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This crop revolution may succeed where GM failed (Jeremy Rifkin)

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jpak Donating Member (1000+ posts) Send PM | Profile | Ignore Mon Oct-30-06 09:50 AM
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This crop revolution may succeed where GM failed (Jeremy Rifkin)
http://www.guardian.co.uk/commentisfree/story/0,,193146...

For years, the life-science companies - Monsanto, Syngenta, Bayer, Pioneer etc - have argued that genetically modified food is the next great scientific revolution in agriculture, and the only efficient and cheap way to feed a growing population in a shrinking world. Non-governmental organisations - including the Foundation on Economic Trends, of which I am president - have been cast as the villains in this agricultural drama, and often categorised as modern versions of the Luddites, accused of continually blocking scientific and technological progress because of our opposition to GM food.

Now, in an ironic twist, new cutting-edge technologies have made gene splicing and transgenic crops obsolete and a serious impediment to scientific progress. The new frontier is called genomics and the new agricultural technology is called marker-assisted selection (MAS). The new technology offers a sophisticated method to greatly accelerate classical breeding. A growing number of scientists believe MAS - which is already being introduced into the market - will eventually replace GM food. Moreover, environmental organisations that oppose GM crops are guardedly supportive of MAS technology.

Rapidly accumulating information about crop genomes is allowing scientists to identify genes associated with traits such as yield, and then scan crop relatives for the presence of those genes. Instead of using molecular splicing techniques to transfer a gene from an unrelated species into the genome of a food crop to increase yield, resist pests or improve nutrition, scientists are now using MAS to locate desired traits in other varieties or wild relatives of a particular food crop, then crossbreeding those plants with the existing commercial varieties to improve the crop. This greatly reduces the risk of environmental harm and potential adverse health effects associated with GM crops. Using MAS, researchers can upgrade classical breeding, and cut by 50% or more the time needed to develop new plant varieties by pinpointing appropriate plant partners at the gamete or seedling stage.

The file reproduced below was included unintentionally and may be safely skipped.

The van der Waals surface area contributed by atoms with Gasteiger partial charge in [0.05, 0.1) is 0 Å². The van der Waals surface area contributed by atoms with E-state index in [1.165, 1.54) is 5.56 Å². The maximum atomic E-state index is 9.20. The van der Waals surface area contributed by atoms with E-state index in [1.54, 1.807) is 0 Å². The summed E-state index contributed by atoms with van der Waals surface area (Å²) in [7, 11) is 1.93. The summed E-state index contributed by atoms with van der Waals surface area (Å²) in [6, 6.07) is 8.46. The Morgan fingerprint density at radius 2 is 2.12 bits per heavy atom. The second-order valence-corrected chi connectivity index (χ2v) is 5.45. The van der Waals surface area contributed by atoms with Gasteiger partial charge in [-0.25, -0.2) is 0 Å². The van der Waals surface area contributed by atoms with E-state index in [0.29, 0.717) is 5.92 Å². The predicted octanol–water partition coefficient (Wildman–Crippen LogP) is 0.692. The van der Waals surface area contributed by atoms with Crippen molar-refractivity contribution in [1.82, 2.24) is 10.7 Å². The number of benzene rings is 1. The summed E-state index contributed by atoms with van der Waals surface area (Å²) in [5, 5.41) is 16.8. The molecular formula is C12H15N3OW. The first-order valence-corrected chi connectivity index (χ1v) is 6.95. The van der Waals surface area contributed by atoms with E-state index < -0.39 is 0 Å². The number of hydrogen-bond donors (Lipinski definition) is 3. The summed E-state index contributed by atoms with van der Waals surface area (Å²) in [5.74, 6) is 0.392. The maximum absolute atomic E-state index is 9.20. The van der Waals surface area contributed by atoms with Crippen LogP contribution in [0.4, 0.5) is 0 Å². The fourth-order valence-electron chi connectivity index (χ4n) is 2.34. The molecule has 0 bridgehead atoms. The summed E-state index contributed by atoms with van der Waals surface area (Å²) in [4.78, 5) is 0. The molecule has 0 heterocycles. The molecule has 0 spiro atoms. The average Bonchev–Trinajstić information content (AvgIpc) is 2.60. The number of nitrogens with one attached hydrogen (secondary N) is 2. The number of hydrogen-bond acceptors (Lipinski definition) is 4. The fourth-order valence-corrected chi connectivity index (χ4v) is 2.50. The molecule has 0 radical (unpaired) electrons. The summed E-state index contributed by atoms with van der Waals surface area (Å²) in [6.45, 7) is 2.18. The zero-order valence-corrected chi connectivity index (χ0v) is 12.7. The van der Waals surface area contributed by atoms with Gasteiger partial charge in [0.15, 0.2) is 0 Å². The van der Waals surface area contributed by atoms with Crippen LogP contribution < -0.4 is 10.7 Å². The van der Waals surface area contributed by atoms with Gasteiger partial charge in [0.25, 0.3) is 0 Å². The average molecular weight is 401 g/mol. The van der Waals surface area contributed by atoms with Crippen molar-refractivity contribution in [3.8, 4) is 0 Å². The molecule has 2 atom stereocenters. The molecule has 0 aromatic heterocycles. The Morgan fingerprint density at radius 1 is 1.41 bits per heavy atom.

Using MAS, researchers in the Netherlands have developed a new lettuce variety resistant to an aphid that causes reduced and abnormal growth. Researchers at the US department of agriculture have used MAS to develop a strain of rice that is soft on the outside but remains firm on the inside after processing. Scientists in the UK and India have used MAS to develop pearl millet that is tolerant of drought and resistant to mildew. The crop was introduced into the market in India in 2005.

<more>

(yeah, yeah, yeah, I know it's Rifkin but...)


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hunter Donating Member (1000+ posts) Send PM | Profile | Ignore Mon Oct-30-06 01:06 PM
Response to Original message
1. Jeremy Rifkin is the Paris Hilton of environmentalism.
I think Big Corporate America likes it that way -- he's a squid they squeeze whenever a real predator shows up.

http://seawifs.gsfc.nasa.gov/OCEAN_PLANET/HTML/squid_de...

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